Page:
Sometimes it’s easy to forget, in sunny South Florida where it’s still t-shirt weather in November, that the days are getting shorter. But even here in paradise we’re not exempt from the greater laws of nature, whether we notice them or not.
I was out running the other night at about 6:00, when I suddenly realized: it was dark. The street lights weren’t on yet, and the only illumination on my tree-lined street was the faint white glow of the sun already over the horizon and the occasional flashing of headlights as cars sped past. I slowed down, turned off my iPod and listened.
Beneath the whooshing of cars was another layer of sound: crickets and wind gently shaking oak leaves, something tiny moving in the hedges. And beneath those little sounds, silence. I realized I could barely see anything with my eyes anymore, so I closed them and took a deep breath– smelled the down-low scent of ferns and wet earth, and higher up, just a suggestion of someone’s dinner floating past me on the breeze. I smiled.
I love the dark. It’s one of my favorite places to be. A secret, safe, exciting place. A creative place, full of possibility. A place to really feel alive.
There’s disagreement as to exactly how many senses we humans have (some say as many as 30), but it should be clear to anyone who’s ever made the effort to use them all–it’s definitely more than five. At no time is this fact more apparent to me than when I’m in a dark place.
Darkness reminds me of my first photography class in college: loading black and white film rolls into processing tanks in a pitch-black bathroom next to the darkroom. I did it all by feel, closing my eyes (even less necessary here than during the night run in my neighborhood), then unspooling the film from the safety of its canister–stretching it all the way to the floor before winding it back up into the tank. In this dark room I was acutely aware of my body in space; I could feel the very contours and limits of it. But at the same time I felt more than my body–it was as if my extra senses stretched out before me, and I could see the room and its contents even more vividly than if the light had been on.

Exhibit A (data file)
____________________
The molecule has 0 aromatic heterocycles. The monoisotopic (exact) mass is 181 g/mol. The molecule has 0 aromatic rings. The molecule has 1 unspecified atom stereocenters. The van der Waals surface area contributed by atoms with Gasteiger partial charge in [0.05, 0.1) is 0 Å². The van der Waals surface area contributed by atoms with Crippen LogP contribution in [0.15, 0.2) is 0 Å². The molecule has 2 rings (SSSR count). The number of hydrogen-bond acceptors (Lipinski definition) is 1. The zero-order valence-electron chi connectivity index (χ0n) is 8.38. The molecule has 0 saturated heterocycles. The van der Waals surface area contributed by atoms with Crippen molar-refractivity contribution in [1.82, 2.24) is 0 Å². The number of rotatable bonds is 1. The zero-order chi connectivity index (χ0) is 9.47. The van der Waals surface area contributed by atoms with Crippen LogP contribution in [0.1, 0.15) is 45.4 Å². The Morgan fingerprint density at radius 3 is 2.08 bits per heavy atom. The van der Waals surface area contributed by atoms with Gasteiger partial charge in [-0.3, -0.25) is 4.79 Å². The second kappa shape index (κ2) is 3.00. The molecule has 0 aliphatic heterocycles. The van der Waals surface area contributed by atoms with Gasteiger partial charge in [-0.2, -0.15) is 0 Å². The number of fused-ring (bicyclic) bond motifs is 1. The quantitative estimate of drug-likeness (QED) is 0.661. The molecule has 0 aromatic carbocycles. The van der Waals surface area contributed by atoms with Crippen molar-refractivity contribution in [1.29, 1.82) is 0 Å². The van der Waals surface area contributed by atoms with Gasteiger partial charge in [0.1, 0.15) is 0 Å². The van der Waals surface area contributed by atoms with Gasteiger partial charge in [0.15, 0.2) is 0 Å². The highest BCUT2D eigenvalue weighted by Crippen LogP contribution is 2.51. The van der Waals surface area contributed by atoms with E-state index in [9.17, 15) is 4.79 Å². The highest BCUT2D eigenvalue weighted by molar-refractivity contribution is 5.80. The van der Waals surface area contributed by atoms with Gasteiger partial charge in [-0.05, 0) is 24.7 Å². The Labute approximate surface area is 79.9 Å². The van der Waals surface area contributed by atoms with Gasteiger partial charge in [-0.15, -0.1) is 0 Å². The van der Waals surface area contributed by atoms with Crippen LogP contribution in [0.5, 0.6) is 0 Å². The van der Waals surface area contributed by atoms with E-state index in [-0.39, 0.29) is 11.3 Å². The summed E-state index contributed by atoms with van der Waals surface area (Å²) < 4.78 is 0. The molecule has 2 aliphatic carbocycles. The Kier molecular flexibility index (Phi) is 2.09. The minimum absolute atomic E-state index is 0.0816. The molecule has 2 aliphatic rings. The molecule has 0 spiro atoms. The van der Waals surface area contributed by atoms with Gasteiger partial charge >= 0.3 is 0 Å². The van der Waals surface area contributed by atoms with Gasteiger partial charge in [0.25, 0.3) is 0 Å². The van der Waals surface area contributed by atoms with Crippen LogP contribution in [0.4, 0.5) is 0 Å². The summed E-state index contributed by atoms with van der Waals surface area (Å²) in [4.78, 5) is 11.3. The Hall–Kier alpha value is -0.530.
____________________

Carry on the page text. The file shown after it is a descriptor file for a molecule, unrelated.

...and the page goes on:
There’s a reason most meditation takes place with eyes closed. Not being able to see with your eyes sends you deep inside yourself–and outside the limits of your ‘self’ at the same time.
Darkness is where we go to dream, to imagine and to create. In fact, many of my favorite in-the-dark memories are tinged with a magical quality (did that really happen or did I dream it?):
On a beach in Trinidad, under a sky filled with the light of what seemed like every single star in the universe, I didn’t really see, but felt, a leatherback sea turtle climb out of the crashing waves, dig a hole and lay her eggs. Her soft, sturdy head felt, absurdly, like the leather recliner in the house my grandparents lived in when I was a child…
Late one night, jet-lagged and sleepless in Rome, Italy, I stepped onto my balcony to listen to a lone guitar player sitting under a light on the deserted street, playing for nobody (or maybe for me)…
It’s easy to underestimate the sheer volume of visual stimulation we encounter every day–phone and computer and TV screens, billboards, the general rush and blur of life. When you cut this out, even just a little bit, the world comes into a different kind of focus.
Like the intimate vulnerability, the easy camaraderie, people share when they’re together in the dark: around a campfire, at a coffee shop at 5:00 am, on a train at midnight headed back home. At times like this it feels like we’re all in it together, this collective dream.
Sometimes at night, after my children are asleep, I go out to the backyard and lie in my hammock. Each night is dark, of course, but always different. One night clouds move restlessly across the sky. The half-moon looks like a melon with the top chopped off, and the sound of the wind moves through the trees like the ocean, just out of sight. The next night the sky is clear and quiet: no wind, only crickets. Connect-the-dot stars cast an invisible net across the moon.
I find my eyes are closed but my imagination is open. My senses are alive.
© Jaime Greenberg and discovered in play, 2011